I have two Hebrew names. One of my sons has 3. Many people I know have 3; someone I called to the Torah had 4. At 3, people who have to address you often, (rebbes, teachers) seem to get confused. (can't quite explain why this would be worse than rembering the names of the other 25 in the class, but that's what it seems to be.)

Is there a limit to the number of names? If so, what is it, and why this limit?

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    The longest I can think of is in Yeshayahu 9:5 כִּי-יֶלֶד יֻלַּד-לָנוּ, בֵּן נִתַּן-לָנוּ, וַתְּהִי הַמִּשְׂרָה, עַל-שִׁכְמוֹ; וַיִּקְרָא שְׁמוֹ פֶּלֶא יוֹעֵץ, אֵל גִּבּוֹר, אֲבִי-עַד, שַׂר-שָׁלוֹם Commented May 27, 2014 at 14:08
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    I believe the Noda Beyeuda discusses this that two names is a new thing,people only had one name originally,if one looks in tanach ,Mishna,and gemara one will notice everyone has one name,however there is a bal hatosfos which has two but some hold its a double loshon
    – sam
    Commented May 27, 2014 at 14:19
  • @sam beta.hebrewbooks.org/… Top of the page. Is that also the tosfos you had in mind
    – preferred
    Commented May 27, 2014 at 15:55
  • @preferred yup that's it..... Reb Yaakov Yisroel,basically the same thing,double lashon...
    – sam
    Commented May 27, 2014 at 17:28
  • I suppose I shouldn't use an example from fiction and say Manasseh Bueno Barzilai Azevedo da Costa.
    – Mike
    Commented May 28, 2014 at 1:47

2 Answers 2


Rav Moshe Shternbach (Teshuvos Vehanhagos 3:297) quotes the Chazon Ish as saying that one should only give more than one name to a child if he is planning on actually referring to that child by all of his/her names. He felt that giving a child extra names just to name him/her after someone else without planning to use those names for anything other than being called up to the Torah is inappropriate.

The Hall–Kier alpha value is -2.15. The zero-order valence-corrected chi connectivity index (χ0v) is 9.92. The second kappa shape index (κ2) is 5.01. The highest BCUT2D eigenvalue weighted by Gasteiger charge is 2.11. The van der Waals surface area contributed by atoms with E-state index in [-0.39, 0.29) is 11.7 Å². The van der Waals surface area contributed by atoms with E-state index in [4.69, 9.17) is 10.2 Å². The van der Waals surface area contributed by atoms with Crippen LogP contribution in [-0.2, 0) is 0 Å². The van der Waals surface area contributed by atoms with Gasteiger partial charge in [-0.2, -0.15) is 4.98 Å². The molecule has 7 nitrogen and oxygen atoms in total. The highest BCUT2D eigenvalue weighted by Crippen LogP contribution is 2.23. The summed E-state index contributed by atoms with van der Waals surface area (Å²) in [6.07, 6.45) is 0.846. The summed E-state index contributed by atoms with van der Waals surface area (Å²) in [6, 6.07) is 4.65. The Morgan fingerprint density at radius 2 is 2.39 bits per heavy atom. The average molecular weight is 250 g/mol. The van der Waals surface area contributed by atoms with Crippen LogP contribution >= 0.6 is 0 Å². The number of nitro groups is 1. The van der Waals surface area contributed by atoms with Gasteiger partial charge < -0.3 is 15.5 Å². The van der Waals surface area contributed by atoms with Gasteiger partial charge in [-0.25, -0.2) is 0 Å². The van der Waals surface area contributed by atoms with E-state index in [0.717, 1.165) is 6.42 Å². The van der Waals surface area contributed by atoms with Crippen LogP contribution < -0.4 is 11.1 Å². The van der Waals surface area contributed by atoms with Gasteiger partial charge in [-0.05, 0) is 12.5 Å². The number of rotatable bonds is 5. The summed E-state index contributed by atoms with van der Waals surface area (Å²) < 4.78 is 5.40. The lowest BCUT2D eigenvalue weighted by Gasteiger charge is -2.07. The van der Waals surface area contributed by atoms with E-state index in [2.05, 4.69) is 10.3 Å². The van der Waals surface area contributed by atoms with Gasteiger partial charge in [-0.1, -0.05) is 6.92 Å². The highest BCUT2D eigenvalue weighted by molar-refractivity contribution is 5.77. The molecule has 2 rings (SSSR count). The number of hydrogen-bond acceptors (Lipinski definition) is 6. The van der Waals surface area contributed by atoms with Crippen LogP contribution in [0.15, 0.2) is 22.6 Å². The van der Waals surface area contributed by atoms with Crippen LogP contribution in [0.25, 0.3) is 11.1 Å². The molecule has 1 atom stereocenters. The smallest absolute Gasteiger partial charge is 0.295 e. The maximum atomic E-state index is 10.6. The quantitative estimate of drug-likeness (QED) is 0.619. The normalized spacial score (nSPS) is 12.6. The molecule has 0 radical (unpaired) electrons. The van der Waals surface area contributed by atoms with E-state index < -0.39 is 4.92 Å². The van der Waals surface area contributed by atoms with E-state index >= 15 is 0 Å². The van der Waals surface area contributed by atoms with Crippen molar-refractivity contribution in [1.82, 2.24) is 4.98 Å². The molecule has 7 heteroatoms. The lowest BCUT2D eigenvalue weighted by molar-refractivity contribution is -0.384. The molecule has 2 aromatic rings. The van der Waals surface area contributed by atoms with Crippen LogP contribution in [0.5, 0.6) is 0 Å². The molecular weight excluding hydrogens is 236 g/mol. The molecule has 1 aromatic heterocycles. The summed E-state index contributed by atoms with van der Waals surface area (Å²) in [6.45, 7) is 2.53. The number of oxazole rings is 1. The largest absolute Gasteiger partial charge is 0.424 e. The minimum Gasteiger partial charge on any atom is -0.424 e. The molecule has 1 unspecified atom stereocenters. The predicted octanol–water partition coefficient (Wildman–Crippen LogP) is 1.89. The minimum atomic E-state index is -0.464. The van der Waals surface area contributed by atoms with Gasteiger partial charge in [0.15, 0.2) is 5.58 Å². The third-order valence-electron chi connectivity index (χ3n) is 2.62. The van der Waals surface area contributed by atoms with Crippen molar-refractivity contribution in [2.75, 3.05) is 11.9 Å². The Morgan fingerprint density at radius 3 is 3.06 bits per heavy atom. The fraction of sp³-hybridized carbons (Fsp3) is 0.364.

(My experience has been that this isn't really followed, though...)

  • But one does use nicknames and not the actual names often. And there seems to be some reason for it. Maybe he would say you have to use a nickname for both
    – preferred
    Commented May 28, 2014 at 8:08

My husband actually has a friend named Pele Yo'etz Kel Gibor Aviad Sar Shalom. His younger siblings only have one name apiece.

I don't think that there's a halachik limit.

-Rebbetzin HaQoton

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    No way his third name is "Kel". Maybe "El". We wouldn't name someone with God's name.
    – Double AA
    Commented May 27, 2014 at 16:59
  • @DoubleAA - Not completely... Shalom is one of God's names, yet there are many called by that name. And, there are many names ending in "El", not a problem. (Though I did hear about someone who was so "machmir" on this that he called himself "Kelikahu".
    – DanF
    Commented May 27, 2014 at 19:27
  • That name sounds familiar... oh yeah, he's a son of Yeshayahu (maybe) mechon-mamre.org/i/t/k/k1009.htm. I wonder how many names that's considered - it might just be considered one name since the navi uses it for only one person (as opposed to the custom nowadays, where multiple names are named after different people, like Chayim Yaakov Meir or whatever) Commented May 27, 2014 at 19:36
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    Yes, his name is El. It just seemed strange to write Hashem's name on its own (unlike, for example, in a name like Eliyahu.) Pardon my "frum reflexes." - Rebbetzin HaQoton Commented May 28, 2014 at 5:40
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    Jonathan son of Uziel, who translates the verse differently, would hold that it is God's name, but he would also say that the only human name here is Sar Shalom, Prince of peace: judaism.stackexchange.com/a/34229/4682
    – Baby Seal
    Commented May 28, 2014 at 13:26

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